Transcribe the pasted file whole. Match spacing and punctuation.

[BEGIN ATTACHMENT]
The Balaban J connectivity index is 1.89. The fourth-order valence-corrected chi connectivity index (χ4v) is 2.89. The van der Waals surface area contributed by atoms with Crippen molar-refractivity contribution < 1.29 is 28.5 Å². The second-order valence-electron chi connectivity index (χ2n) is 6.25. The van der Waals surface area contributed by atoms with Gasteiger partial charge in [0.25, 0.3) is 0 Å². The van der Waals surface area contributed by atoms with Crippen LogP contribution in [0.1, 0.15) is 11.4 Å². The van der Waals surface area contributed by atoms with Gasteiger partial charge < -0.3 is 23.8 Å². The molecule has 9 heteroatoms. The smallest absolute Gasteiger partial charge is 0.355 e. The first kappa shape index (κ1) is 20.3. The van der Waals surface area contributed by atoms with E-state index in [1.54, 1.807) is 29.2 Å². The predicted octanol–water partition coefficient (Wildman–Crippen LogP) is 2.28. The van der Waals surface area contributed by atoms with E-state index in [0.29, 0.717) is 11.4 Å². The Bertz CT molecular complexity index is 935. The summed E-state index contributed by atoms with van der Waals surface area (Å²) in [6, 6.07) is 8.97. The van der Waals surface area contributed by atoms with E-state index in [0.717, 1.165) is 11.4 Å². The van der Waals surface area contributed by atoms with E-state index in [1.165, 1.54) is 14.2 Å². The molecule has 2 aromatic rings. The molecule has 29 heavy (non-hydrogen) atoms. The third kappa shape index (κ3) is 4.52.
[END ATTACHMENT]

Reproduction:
The Balaban J connectivity index is 1.89. The fourth-order valence-corrected chi connectivity index (χ4v) is 2.89. The van der Waals surface area contributed by atoms with Crippen molar-refractivity contribution < 1.29 is 28.5 Å². The second-order valence-electron chi connectivity index (χ2n) is 6.25. The van der Waals surface area contributed by atoms with Gasteiger partial charge in [0.25, 0.3) is 0 Å². The van der Waals surface area contributed by atoms with Crippen LogP contribution in [0.1, 0.15) is 11.4 Å². The van der Waals surface area contributed by atoms with Gasteiger partial charge < -0.3 is 23.8 Å². The molecule has 9 heteroatoms. The smallest absolute Gasteiger partial charge is 0.355 e. The first kappa shape index (κ1) is 20.3. The van der Waals surface area contributed by atoms with E-state index in [1.54, 1.807) is 29.2 Å². The predicted octanol–water partition coefficient (Wildman–Crippen LogP) is 2.28. The van der Waals surface area contributed by atoms with E-state index in [0.29, 0.717) is 11.4 Å². The Bertz CT molecular complexity index is 935. The summed E-state index contributed by atoms with van der Waals surface area (Å²) in [6, 6.07) is 8.97. The van der Waals surface area contributed by atoms with E-state index in [0.717, 1.165) is 11.4 Å². The van der Waals surface area contributed by atoms with E-state index in [1.165, 1.54) is 14.2 Å². The molecule has 2 aromatic rings. The molecule has 29 heavy (non-hydrogen) atoms. The third kappa shape index (κ3) is 4.52.